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A Survival Guide for the Planet

Great Stories, Great Solutions

A Survival Guide for the Planet

  • December 22, 2010 12:01 pm

    Favorite (Mostly Environmental) Longreads of 2010


    For those of us who enjoy long-form narrative journalism, the Longreads phenomenon has been one of the most delightful developments of 2010. (Get the backstory here.) In the spirit of year-end lists being published by longread fans across the Internet this week, here are my picks for 2010. (I deliberately avoided selecting any stories from my own magazine — otherwise, they’d fill up slots No. 1-10, of course!)

    As the World Burns (Ryan Lizza, New Yorker,October 11, 2010)
    Decades from now, when sweaty, heat-cursing historians want to understand how we allowed the climate crisis to get past the point of no return despite our knowledge of the potential dangers, this will be Exhibit No. 1 from what could and should have been a critical year in the climate fight. A sad, depressing, but incredibly illuminating look at how our government completely fails to work.

    The Dark Lord of Coal Country (Jeff Goddell, Rolling Stone, November 29, 2010)
    Was this the story that finally forced the ouster of notoriously evil Massey Energy CEO Don Blankenship, described as “a man who pursues naked self-interest and calls it patriotism, who buys judges like cheap hookers, treats workers like dogs, blasts mountains to get at a few inches of coal and uses his money and influence to ensure that America remains enslaved to the 19th-century idea that burning coal equals progress?” Either way, you gotta love that nut graf.

    The Concrete Jungle (Robert Sullivan, New York, September 12, 2010)
    When red-tailed hawks were nesting in Riverside Park along my bike route to work, I stopped to watch almost every day. There’s just something about experiencing nature in the midst of the urban environment that makes the experience even more special. Sullivan captures that perfectly.

    The Domino’s Effect (Frederick Kaufman, Men’s Health, November 9, 2010)
    As an environmentalist, I already feel guilty every time I indulge my worst vice and bite into a juicy, delicious cheeseburger (well, not guilty enough to stop). Now I’ve got to worry about ordering pizza, too? Damn Frederick Kaufman for convincing me that the military-industrial pizza complex causes world hunger! (On a positive note, see Kaufman’s equally engaging — and far less guilt-inducing — OnEarth piece about a promising effort to make industrial agriculture more sustainable.)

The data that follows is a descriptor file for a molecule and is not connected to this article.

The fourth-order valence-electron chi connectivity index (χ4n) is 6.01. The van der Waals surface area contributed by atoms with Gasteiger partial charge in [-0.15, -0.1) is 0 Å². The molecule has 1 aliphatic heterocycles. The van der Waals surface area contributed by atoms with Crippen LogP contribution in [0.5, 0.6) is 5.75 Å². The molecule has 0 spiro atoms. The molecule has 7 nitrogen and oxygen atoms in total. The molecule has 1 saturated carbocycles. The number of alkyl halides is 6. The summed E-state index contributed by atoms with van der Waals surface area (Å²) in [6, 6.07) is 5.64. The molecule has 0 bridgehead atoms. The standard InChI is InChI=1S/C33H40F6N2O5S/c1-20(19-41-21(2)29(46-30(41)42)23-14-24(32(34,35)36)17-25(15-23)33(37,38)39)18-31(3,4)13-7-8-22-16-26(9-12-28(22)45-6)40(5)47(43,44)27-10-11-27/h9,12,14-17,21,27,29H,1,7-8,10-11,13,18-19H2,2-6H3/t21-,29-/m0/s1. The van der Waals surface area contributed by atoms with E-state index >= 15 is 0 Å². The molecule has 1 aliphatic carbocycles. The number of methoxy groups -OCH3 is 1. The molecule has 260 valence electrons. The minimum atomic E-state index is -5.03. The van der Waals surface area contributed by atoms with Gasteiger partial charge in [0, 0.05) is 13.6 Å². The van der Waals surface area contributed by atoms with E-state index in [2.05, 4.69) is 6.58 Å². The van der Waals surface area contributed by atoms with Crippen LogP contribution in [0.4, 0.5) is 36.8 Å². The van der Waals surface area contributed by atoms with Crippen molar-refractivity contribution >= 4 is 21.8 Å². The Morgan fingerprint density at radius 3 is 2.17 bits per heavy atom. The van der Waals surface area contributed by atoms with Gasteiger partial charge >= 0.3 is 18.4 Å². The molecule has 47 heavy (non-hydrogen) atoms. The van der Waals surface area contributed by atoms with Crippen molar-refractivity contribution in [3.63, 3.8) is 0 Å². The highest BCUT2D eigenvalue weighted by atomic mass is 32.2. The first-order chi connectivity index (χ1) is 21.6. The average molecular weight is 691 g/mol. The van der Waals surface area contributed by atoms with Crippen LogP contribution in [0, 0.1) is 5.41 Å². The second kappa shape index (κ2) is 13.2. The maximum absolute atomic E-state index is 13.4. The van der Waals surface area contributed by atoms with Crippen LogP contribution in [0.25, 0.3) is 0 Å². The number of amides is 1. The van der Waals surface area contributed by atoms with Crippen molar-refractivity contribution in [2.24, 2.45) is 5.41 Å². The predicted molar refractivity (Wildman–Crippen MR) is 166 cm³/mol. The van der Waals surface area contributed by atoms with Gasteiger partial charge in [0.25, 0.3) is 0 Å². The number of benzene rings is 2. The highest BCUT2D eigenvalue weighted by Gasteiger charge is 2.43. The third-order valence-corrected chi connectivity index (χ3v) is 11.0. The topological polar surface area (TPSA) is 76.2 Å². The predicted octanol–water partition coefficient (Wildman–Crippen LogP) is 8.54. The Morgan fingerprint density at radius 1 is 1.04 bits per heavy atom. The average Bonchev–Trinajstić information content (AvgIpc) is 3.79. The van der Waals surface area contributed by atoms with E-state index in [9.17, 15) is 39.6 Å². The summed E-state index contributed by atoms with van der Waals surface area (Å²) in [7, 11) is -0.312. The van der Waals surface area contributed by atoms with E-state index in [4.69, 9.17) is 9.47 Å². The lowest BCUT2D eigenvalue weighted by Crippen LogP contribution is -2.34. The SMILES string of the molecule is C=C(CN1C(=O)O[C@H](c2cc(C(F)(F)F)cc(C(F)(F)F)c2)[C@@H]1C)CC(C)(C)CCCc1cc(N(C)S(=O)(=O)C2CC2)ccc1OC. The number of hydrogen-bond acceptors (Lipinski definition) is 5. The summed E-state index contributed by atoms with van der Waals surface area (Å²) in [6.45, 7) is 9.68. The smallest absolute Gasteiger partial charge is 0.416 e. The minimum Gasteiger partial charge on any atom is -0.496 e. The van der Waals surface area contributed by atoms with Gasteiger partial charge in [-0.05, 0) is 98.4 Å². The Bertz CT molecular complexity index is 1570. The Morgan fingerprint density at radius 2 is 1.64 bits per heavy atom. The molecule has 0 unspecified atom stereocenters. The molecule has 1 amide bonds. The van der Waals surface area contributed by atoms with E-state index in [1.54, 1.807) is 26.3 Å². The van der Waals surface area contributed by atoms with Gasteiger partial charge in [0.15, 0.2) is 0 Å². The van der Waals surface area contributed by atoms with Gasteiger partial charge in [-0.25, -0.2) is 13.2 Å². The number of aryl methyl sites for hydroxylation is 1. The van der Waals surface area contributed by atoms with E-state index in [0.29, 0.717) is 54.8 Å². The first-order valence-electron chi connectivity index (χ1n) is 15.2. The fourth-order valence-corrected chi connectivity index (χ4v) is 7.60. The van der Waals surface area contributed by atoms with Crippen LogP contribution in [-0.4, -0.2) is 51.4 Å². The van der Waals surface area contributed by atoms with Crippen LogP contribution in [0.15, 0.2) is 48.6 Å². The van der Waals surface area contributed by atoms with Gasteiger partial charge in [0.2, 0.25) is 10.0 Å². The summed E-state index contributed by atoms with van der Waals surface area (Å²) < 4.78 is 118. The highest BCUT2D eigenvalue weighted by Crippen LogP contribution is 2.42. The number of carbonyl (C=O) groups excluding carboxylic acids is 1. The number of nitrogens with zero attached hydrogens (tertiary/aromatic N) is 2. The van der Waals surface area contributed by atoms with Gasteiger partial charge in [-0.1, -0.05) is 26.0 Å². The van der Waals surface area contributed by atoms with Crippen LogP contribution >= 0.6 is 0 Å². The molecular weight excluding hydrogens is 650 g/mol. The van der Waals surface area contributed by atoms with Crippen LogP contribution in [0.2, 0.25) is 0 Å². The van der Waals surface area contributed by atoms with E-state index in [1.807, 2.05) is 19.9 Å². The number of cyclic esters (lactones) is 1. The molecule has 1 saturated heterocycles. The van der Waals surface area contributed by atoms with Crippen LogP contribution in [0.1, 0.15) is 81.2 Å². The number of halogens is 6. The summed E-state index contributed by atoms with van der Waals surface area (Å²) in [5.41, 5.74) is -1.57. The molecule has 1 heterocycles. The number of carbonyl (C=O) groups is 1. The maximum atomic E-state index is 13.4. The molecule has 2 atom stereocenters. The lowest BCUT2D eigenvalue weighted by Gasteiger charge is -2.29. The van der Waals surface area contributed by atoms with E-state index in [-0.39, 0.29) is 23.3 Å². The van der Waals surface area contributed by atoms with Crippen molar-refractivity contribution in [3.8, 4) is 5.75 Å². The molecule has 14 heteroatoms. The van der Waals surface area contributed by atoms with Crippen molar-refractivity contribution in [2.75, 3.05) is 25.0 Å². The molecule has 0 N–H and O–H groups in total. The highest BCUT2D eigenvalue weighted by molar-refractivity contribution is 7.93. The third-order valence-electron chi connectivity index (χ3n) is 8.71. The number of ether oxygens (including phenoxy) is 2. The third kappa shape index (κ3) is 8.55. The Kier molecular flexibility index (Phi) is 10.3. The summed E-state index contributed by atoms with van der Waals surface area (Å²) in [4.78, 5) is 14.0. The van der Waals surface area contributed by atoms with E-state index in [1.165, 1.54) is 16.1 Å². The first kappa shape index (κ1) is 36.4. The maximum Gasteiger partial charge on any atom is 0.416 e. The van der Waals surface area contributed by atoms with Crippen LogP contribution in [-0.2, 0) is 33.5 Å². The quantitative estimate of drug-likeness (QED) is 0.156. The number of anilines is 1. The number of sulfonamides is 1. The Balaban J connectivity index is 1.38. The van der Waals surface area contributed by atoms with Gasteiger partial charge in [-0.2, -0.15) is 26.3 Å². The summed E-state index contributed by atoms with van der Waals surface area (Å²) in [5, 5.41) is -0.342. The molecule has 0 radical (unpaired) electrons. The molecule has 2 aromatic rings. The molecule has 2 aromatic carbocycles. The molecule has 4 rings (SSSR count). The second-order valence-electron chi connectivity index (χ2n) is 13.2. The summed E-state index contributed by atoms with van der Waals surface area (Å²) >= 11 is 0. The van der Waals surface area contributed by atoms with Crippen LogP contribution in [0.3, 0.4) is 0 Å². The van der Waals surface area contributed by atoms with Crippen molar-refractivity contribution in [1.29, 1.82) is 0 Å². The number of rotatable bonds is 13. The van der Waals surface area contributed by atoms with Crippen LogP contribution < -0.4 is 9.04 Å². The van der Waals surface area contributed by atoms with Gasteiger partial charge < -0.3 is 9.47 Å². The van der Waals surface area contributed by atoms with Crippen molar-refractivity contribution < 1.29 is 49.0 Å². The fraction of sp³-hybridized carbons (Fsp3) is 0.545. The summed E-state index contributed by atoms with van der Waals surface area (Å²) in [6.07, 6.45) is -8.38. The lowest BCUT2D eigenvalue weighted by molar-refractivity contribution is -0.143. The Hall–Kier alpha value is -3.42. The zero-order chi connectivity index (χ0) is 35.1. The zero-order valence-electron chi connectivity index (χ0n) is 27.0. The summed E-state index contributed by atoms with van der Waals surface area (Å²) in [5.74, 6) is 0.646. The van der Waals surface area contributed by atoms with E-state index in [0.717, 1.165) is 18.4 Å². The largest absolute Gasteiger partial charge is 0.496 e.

Mirror-Image Cells Could Transform Science — or Kill Us All (John Bohannon, Wired, November 29, 2010)
    Who needs science fiction when you’ve got Wired’s constant stream of truth-is-stranger-than-science fiction stories? My favorite from this year — so incredibly complicated, so well explained.

    The Danger of Cosmic Genius (Kenneth Brower, The Atlantic, December 2010)
    How can bona fide genius Freeman Dyson (the British physicist, not the British vacuum cleaner guy — although I read a great story about James Dyson this year, too) also be a climate change skeptic? Brower provides a great analysis of why super smart does not always equal right.

    Covert Operations (Jane Mayer, New Yorker, August 30, 2010)
    Remember what I was saying up above about historians and the climate crisis and point of no return? This will be Exhibit No. 2 from 2010 — perhaps the most important piece of investigative reporting this year, showing how the billionaire Koch brothers are pumping money from their polluting industries into right-wing causes, funding the Tea Party, and fighting environmental safeguards and climate regulations.

    What a Hundred Million Calls to 311 Reveal About New York (Steven Johnson, Wired, November 1, 2010)
    Just the graphics on this one are enough to get you. But keep reading — if only for the inside story of how New York solved the mystery of the maple syrup smell.

    A Force for Nature: The Story of NRDC and the Fight to Save Our Planet (John H. Adams and Patricia Adams, with George Black, Chronicle Books)
    This one’s mostly personal — I work for the magazine published by NRDC, after all, so the history of my organization has a certain fascination that might not translate to someone who doesn’t work down the hall from our founder, John Adams. But for anyone who is interested in the growth of the environmental movement and its accomplishments over the past four decades, there’s a lot of insight here.

    Subway on the Street (Robert Sullivan, New York, July 4, 2010)
    Yeah, Sullivan makes the list twice. Sue me, it’s my list. Besides, you’ve got to love a writer who can not only make the Bronx’s “Bx12 Select Bus Service” sound fascinating but also convince you that it’s the future of urban transportation — and that there might actually be hope for unclogging New York City’s gridlock after all.

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